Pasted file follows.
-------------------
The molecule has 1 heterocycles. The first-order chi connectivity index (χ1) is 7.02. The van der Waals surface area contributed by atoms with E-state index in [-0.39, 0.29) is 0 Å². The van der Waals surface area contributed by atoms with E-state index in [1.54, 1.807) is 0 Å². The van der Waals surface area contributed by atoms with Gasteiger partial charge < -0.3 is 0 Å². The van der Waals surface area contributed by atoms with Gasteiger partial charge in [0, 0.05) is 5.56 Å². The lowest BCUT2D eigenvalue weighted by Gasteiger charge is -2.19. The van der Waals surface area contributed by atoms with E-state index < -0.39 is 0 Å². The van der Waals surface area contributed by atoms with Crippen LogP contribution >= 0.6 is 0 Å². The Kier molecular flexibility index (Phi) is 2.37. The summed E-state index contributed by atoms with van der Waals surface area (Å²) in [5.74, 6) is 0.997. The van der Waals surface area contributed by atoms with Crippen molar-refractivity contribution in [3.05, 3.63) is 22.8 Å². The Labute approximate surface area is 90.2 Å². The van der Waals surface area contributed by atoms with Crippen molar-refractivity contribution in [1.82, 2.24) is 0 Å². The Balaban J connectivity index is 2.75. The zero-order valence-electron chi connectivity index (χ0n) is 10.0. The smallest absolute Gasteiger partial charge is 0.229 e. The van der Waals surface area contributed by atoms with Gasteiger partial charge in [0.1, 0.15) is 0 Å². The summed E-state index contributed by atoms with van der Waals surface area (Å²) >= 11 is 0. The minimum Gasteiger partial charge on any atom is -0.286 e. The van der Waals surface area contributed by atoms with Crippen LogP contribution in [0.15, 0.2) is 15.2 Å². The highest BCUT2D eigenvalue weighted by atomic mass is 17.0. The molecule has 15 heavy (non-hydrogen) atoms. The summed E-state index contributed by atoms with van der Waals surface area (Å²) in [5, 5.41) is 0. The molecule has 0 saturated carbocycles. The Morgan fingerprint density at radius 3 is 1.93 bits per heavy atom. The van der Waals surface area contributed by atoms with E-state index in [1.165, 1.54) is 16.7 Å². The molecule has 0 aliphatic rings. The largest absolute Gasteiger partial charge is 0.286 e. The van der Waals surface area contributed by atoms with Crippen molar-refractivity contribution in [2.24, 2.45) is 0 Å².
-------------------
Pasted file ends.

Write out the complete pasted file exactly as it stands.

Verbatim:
The molecule has 1 heterocycles. The first-order chi connectivity index (χ1) is 7.02. The van der Waals surface area contributed by atoms with E-state index in [-0.39, 0.29) is 0 Å². The van der Waals surface area contributed by atoms with E-state index in [1.54, 1.807) is 0 Å². The van der Waals surface area contributed by atoms with Gasteiger partial charge < -0.3 is 0 Å². The van der Waals surface area contributed by atoms with Gasteiger partial charge in [0, 0.05) is 5.56 Å². The lowest BCUT2D eigenvalue weighted by Gasteiger charge is -2.19. The van der Waals surface area contributed by atoms with E-state index < -0.39 is 0 Å². The van der Waals surface area contributed by atoms with Crippen LogP contribution >= 0.6 is 0 Å². The Kier molecular flexibility index (Phi) is 2.37. The summed E-state index contributed by atoms with van der Waals surface area (Å²) in [5.74, 6) is 0.997. The van der Waals surface area contributed by atoms with Crippen molar-refractivity contribution in [3.05, 3.63) is 22.8 Å². The Labute approximate surface area is 90.2 Å². The van der Waals surface area contributed by atoms with Crippen molar-refractivity contribution in [1.82, 2.24) is 0 Å². The Balaban J connectivity index is 2.75. The zero-order valence-electron chi connectivity index (χ0n) is 10.0. The smallest absolute Gasteiger partial charge is 0.229 e. The van der Waals surface area contributed by atoms with Gasteiger partial charge in [0.1, 0.15) is 0 Å². The summed E-state index contributed by atoms with van der Waals surface area (Å²) >= 11 is 0. The minimum Gasteiger partial charge on any atom is -0.286 e. The van der Waals surface area contributed by atoms with Crippen LogP contribution in [0.15, 0.2) is 15.2 Å². The highest BCUT2D eigenvalue weighted by atomic mass is 17.0. The molecule has 15 heavy (non-hydrogen) atoms. The summed E-state index contributed by atoms with van der Waals surface area (Å²) in [5, 5.41) is 0. The molecule has 0 saturated carbocycles. The Morgan fingerprint density at radius 3 is 1.93 bits per heavy atom. The van der Waals surface area contributed by atoms with E-state index in [1.165, 1.54) is 16.7 Å². The molecule has 0 aliphatic rings. The largest absolute Gasteiger partial charge is 0.286 e. The van der Waals surface area contributed by atoms with Crippen molar-refractivity contribution in [2.24, 2.45) is 0 Å².